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When the 2015 Volkswagen Passat launches locally – but not for about 12 months, as explained here by Volkswagen Australia managing director John White – it will be available in 132TSI guise with a 1.8-litre turbo petrol engine with circa 132kW/250Nm, and a 135TDI turbo-diesel expected to offer 140kW/400Nm from the same displacement.

Naturally with the launch so far away, pricing and full local details remain a little murky, though VW appears set on keeping the number of variants in its Mazda 6-rivalling range as simple as possible, in line with its broader brand strategy to trim the fat from its range.

Potentially there will be also be a range-topping 176kW/500Nm (the latter from 1750 rpm) 176TDI 4Motion twin-turbo diesel bahn-stormer with adjustable dampers that uses only 5.3 litres per 100 kilometres and goes from 0-100km/h in 6.3 seconds.


As well, a 206kW/380Nm 4Motion and DSG-only petrol-powered version with a Golf R powertrain will launch in Europe in the first half of 2015, as will a 162kW version with a unit familiar from the Skoda Octavia RS.

Volkswagen Australia with neither confirm nor deny these cars’ futures locally, but our bets are on one or both being a strong consideration at the least. Tell your dealer if you’re keen for a modern twist on the R36 V6, which is no more due to emissions requirements.

The new Passat represent a sizeable step change for Volkswagen. The vast majority of components are new and not shared with the outgoing B7, in much the same way as the Golf Mk7 differs from the Mk6..

All told, ten new engines are offered globally, all of them Euro 6, direct-injected and turbocharged. The petrol-electric GTE plug-in will bump this number again when it arrives in 2015, albeit not in Australia. Naturally, the dregs of the range, including the 88kW diesel and 92kW petrol base models, have been overlooked for Australia. Likewise manual transmissions; expect our cars to be DSG automatic-only.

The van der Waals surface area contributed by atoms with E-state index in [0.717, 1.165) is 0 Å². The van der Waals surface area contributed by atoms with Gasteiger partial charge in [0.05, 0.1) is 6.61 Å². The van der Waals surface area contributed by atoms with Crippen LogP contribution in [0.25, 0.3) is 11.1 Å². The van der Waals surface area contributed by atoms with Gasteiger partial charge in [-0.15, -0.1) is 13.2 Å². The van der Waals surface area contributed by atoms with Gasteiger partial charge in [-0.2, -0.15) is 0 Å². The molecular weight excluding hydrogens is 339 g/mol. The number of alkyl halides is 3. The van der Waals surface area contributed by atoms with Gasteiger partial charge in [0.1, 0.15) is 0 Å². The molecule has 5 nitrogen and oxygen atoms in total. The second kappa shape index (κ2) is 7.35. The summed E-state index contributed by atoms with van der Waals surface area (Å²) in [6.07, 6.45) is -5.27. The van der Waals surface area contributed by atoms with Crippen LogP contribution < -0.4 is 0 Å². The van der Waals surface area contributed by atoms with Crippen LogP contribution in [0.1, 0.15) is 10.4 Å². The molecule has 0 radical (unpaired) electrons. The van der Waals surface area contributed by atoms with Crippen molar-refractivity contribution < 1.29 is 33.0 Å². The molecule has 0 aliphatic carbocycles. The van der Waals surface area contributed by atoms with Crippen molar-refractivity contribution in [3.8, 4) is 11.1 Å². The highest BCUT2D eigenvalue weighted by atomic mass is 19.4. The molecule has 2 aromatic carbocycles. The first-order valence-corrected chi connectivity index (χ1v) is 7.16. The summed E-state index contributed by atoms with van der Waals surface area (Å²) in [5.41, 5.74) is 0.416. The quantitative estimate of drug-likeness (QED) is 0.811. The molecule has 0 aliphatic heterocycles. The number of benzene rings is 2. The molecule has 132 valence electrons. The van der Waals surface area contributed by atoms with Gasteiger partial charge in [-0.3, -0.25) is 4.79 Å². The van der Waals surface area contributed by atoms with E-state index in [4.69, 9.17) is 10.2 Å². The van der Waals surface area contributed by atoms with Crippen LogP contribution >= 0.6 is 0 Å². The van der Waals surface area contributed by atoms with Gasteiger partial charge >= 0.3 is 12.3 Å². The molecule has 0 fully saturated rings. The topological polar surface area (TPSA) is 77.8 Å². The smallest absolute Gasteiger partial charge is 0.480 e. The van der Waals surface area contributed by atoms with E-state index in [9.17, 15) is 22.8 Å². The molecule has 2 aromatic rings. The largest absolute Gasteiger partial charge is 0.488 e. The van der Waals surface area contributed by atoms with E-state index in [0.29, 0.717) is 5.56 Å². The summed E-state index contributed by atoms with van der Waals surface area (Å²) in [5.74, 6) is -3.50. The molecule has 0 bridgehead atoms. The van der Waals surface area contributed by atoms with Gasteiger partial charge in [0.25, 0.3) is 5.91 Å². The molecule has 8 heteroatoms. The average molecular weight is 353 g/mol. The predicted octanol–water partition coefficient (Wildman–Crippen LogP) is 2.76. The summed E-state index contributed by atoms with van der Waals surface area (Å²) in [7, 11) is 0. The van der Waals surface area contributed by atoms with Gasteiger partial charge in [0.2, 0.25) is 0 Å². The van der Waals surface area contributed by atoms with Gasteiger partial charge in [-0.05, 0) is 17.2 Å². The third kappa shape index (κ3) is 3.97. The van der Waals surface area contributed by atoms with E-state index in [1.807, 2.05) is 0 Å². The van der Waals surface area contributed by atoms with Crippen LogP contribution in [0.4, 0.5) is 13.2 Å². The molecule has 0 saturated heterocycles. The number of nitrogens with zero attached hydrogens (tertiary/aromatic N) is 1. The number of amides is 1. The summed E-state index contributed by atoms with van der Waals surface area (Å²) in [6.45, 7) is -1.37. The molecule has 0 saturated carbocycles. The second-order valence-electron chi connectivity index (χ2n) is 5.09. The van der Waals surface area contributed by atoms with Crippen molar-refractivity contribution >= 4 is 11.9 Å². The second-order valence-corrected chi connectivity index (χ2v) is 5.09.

Our models will be seven- and six-speed DSGs respectively. Power will be sent to the front wheels on entry models and four wheels on the mooted 176TDI and top-spec 206kW/380Nm petrol versions.

Once again, expect to see range entry pricing kick off around $39,000 for the sedan (132 TSI) and a few thousand more for the wagon and/or diesel. Volkswagen may even cut this entry figure, although much of this depends on the strength of the AUD with the Euro as next year winds on.

Locally at present, the Volkswagen Passat starts from $38,990 plus on-road costs for the entry grade 118TSI while the range-topping V6 FSI Highline sells from $59,240.


The new Volkswagen Passat is only just launching in Europe, and while not be the biggest seller locally in VW’s range, it remains a vital cog nevertheless.

The Passat is actually one of the most successful model plates of all time, having sold more than 22 million since 1973, with 1.1 million including CC and Alltrack derivatives delivered in 2013 alone. 

Needless to say then, the new eighth-generation B8 2015 Passat is a vital car for Volkswagen. The latest car to be spun off its ubiquitous MQB architecture after the Golf, Audi A3 and Skoda Octavia, it is the definition of ‘new from the ground up’, evolutionary styling notwithstanding.